1st Lieutenant James Wyatt
819th Red Horse Squadron
This past week the VFW hosted members of the 819th Red Horse squadron from Malmstrom Air Force Base in Great Falls.
Red Horse is an acronym for Rapid Engineer Deployable, Heavy Operational Repair Squadron, Engineer.
Lt. Col. Steve Ziade and four other members of the Red Horse talked and gave a slide show of their recent experiences while on deployments to Iraq and Afghanistan.
The team included Capt. Matt Stutevant who is an engineering commander from Maine and Sgt. E. Little Young Man Baker who is from Browning. She has had 10 deployments overseas. Also on the stage at the newly remodeled high school auditorium were Capt. Quincy Baity, a project engineer, and 1st Lt. James Wyatt who was most recently at Camp Zafore in Afghanistan.
The Red Horse is a highly mobile civil engineering unit and totally self-sufficient.
It provides heavy repair capability and construction support when requirements exceed normal base civil engineer capabilities and where Army engineer support is not readily available.
The squadron also possesses weapons, vehicles and equipment, food service, supply and medical equipment.
During a time of war, the Red Horse major responsibility is to provide a unit to perform heavy damage repair required for recovery of critical Air force facilities and aircraft launch and recovery.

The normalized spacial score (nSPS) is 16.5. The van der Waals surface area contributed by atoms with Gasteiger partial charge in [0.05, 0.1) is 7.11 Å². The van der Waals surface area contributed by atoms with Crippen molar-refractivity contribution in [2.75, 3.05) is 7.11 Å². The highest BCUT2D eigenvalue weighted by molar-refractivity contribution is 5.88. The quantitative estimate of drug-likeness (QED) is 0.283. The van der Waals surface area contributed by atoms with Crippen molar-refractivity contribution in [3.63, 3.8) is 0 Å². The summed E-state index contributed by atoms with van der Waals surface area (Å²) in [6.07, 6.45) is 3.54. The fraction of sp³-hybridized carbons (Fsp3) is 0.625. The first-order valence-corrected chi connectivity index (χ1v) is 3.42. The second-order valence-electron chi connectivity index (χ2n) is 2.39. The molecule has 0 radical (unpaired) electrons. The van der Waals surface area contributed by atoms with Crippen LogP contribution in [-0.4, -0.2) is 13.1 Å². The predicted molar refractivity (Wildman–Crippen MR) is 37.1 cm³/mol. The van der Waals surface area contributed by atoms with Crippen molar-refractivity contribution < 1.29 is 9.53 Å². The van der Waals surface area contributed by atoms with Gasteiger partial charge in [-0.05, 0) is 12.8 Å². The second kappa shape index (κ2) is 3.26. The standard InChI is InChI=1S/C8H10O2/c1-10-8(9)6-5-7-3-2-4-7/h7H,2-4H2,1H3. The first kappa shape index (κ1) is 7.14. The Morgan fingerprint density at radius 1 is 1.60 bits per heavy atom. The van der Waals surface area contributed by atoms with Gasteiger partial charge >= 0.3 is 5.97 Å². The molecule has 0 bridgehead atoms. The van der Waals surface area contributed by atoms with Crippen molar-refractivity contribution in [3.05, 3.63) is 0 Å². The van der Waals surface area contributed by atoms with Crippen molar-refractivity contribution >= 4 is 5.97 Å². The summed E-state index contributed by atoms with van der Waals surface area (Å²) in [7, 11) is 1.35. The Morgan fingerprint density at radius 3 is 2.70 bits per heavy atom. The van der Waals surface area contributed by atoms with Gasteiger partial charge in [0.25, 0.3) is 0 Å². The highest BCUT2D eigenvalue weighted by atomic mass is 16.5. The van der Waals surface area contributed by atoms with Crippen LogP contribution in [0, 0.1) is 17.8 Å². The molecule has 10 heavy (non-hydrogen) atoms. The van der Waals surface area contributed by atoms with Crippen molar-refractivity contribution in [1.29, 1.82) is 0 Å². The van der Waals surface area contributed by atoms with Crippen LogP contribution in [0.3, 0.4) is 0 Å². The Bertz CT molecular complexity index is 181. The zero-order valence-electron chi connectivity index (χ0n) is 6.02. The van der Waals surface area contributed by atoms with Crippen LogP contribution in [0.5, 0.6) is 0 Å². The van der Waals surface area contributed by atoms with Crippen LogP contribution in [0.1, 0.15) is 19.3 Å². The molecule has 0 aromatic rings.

During times of peace, they train for contingency and wartime operations.
The 819th has been activated and deactivated a number of times. It got its first life in 1956 and was deactivated in 1961. Like the Phoenix it arose from the ashes in Vietnam as the 819th Civil Engineer Squadron and was again deactivated in England in 1990.
In 1997, it once again came back to life as the Red Horse at Malmstrom AFB.
It is interesting to note that the 819th is the first “associate” squadron in the Air Force, meaning two-thirds are active duty personnel and one-third is Air National Guard.
Capt. Stutevant told the audience that “Essentially we’re helping to rebuild facilities throughout Iraq and slowly we’re giving it back to them.”
Sgt. Baker talked about having a joint effort with Iraq natives and workers of Georgia (Russia) and making ready a medical facility in which the local population could also use.
Capt. Wyatt, on his deployment to Iraq, helped the Army out so they could give back to their country. He worked with a fresh water distribution system and helped supply power to kitchens, classrooms and bathrooms.
He did note, “The one thing everyone does have is cell phones.” He added that the younger generation is building their country’s future.
After the presentation, Lt. Col, Ziade commented that the team liked coming to Conrad to talk about what is being done overseas, but you don’t read about in mainstream media.
He also noted that if there is an interest, the Red Horse may come up again for another discussion and talk about their deployments overseas.